Originally published at: Got To Be Sharp | The Associated Worlds
“And this is our design for a sword edged with a topological defect. We probably shouldn’t go to prototype before we can better simulate the consequences, though.”
“Why, what are the consequences?”
“‘If on your journey, you should pass through the universe, the universe will be cut.’“
– overheard at the Eye-in-the-Flame booth, ArmsCon 7900, Everlasting Science Fair
Cut through your opponent…good.
Cut through your opponent’s ship…good (as long as you don’t hit the anti-matter containment).
Cut through the planet your opponent is on…probably not good.
Cut through the local star your opponent is orbiting…very not good.
Cut through the brane you’re all living in causing the local universe to be devoured by a primordial chaos incursion… maximally ungood.
Lose your insurance with Stranger&Stranger because you needed to have the local brane restored…well, the wife will probably talk with you again before the entropic heat death of the Universe.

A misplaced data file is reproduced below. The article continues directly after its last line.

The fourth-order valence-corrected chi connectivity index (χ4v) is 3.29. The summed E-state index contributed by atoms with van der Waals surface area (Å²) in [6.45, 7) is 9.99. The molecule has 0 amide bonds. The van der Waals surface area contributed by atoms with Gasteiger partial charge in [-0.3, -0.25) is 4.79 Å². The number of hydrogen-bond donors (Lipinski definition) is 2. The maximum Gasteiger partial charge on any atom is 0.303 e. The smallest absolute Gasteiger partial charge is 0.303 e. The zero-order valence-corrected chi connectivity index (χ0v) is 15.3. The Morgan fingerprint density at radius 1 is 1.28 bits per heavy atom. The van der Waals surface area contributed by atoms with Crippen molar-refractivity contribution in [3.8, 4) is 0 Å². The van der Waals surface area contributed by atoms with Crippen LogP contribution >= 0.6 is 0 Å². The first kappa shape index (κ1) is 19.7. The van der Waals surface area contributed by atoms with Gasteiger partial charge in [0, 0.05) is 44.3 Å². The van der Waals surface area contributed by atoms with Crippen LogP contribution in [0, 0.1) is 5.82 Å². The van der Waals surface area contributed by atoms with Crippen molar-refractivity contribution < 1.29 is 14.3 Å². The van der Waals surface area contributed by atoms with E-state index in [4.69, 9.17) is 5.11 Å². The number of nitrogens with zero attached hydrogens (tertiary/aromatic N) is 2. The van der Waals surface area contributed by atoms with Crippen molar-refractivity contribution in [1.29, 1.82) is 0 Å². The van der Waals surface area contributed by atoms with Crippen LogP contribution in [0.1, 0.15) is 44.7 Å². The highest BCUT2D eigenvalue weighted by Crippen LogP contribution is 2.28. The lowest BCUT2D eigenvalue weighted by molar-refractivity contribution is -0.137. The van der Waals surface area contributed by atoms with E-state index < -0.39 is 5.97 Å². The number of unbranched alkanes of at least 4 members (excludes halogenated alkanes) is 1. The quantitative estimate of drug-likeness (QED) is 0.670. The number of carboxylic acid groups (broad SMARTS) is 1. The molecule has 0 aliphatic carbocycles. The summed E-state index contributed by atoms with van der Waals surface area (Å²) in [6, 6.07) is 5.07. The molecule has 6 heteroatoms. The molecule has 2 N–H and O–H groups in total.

More generally speaking, how does the 5th Directorate ex-threat division handle the proliferation of potentially existence-ending handheld weapons, wielded by users who are possibly dumb enough to go ahead and use them?
Is a sword sharp enough that molecules split themselves apart on its edge a violation of thermodynamics? (Not that that’s an obstacle for really advanced technologies, but still…)
I’d also have some Very Concerns about positive action locks and fail-safes, because the consequences of getting disarmed – or just accidentally dropping it – seem like they’d be severe.
If you haven’t already seen A.Shipwright’s art, I highly recommend it. They draw exactly this kind of thing: https://www.artstation.com/artwork/3dz3Rm
I would not think so, else dropping potassium permanganate into hydrogen peroxide solution would be considered a violation of thermodynamics.
In any case, the kinetic energy of the blade / handle / user’s manipulator limb probably provides more than enough energy input to account for any chemical activity on the knife-edge.